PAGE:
University of Southern California

Psychotropic Medication and Foster Care Children: A Prescription for State Oversight

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Note by Michelle L. Mello
From Volume 85, Number 2 (January, 2012)

On April 16, 2009, seven-year-old Gabriel Myers locked himself in the bathroom of his Florida foster home and took his own life. Just three weeks prior, Myers was prescribed Symbyax, a combination of antidepressant and antipsychotic drugs not approved by the U.S. Food and Drug Administration (“FDA”) for use in children. Myers’s Department of Children & Families (“DCF”) records document a tragic history of neglect, allegations of sexual abuse, and movement between at least four foster care placements after removal from his mother’s care. Diagnosed with attention deficit hyperactivity disorder, mood disorder, and possibly depression, Myers took several medications including Lexapro and Vyvanse. After his death, DCF appointed a Work Group to assess Myers’s case as well as the use of psychotropic medication for other children in state foster care. While the Work Group determined that safeguards in Florida existed, the “core failures in the system . . . stem[med] from lack of compliance with [such safeguards] and . . . failures in communication, advocacy, supervision, monitoring, and oversight.”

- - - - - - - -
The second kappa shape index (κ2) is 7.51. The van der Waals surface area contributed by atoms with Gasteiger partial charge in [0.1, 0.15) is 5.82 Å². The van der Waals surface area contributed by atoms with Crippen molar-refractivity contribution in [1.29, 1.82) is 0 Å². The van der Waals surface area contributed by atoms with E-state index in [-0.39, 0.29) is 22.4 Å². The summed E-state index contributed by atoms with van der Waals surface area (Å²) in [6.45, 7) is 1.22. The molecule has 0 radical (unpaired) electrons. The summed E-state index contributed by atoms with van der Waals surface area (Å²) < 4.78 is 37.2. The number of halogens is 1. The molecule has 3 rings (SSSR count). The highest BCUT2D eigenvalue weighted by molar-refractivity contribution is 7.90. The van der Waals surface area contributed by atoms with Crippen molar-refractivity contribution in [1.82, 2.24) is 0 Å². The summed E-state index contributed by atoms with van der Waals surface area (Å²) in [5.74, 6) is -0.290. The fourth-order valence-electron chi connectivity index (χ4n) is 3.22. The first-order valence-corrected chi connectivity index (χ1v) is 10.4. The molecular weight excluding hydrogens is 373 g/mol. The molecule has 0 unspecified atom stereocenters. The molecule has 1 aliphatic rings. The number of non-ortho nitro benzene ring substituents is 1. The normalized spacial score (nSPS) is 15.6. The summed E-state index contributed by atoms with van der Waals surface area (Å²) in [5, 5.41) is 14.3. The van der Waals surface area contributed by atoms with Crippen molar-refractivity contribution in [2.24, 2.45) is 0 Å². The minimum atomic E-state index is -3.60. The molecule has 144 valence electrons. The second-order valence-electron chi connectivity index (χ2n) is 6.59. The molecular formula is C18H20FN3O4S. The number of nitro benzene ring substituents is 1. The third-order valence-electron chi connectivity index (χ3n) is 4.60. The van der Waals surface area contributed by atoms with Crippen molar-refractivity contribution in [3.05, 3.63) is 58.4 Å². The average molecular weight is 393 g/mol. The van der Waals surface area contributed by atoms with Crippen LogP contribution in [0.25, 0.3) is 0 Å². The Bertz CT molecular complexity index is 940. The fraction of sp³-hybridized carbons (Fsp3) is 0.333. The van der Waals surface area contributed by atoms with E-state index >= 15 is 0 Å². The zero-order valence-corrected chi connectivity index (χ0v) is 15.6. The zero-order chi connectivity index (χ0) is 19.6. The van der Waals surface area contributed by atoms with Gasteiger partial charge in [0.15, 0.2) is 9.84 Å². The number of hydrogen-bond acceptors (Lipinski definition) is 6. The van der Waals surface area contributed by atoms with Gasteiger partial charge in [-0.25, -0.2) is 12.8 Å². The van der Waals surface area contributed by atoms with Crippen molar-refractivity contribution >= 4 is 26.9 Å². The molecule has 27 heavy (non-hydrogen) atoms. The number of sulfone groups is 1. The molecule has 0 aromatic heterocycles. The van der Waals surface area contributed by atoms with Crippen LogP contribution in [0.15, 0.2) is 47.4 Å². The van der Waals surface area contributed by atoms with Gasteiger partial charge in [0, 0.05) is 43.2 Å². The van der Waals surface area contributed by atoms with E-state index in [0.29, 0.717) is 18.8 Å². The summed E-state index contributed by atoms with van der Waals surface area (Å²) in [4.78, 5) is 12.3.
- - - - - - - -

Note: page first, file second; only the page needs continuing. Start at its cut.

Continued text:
Giovan Bazan was only six-years-old when he was first treated with medication for hyperactivity. Years later, while taking Ritalin at a double dosage, he was prescribed an antidepressant after another physician saw him “so mellowed out that he barely reacted.” Twenty-year-old Bazan is now free of all medications and recognizes that “[t]hey start you on one thing for a problem, then the side effects mean you need a new medicine . . . [a]s a foster kid, I’d go between all these doctors, caseworkers, therapists, and [it] seemed like every time there was a new drug to try me on.”

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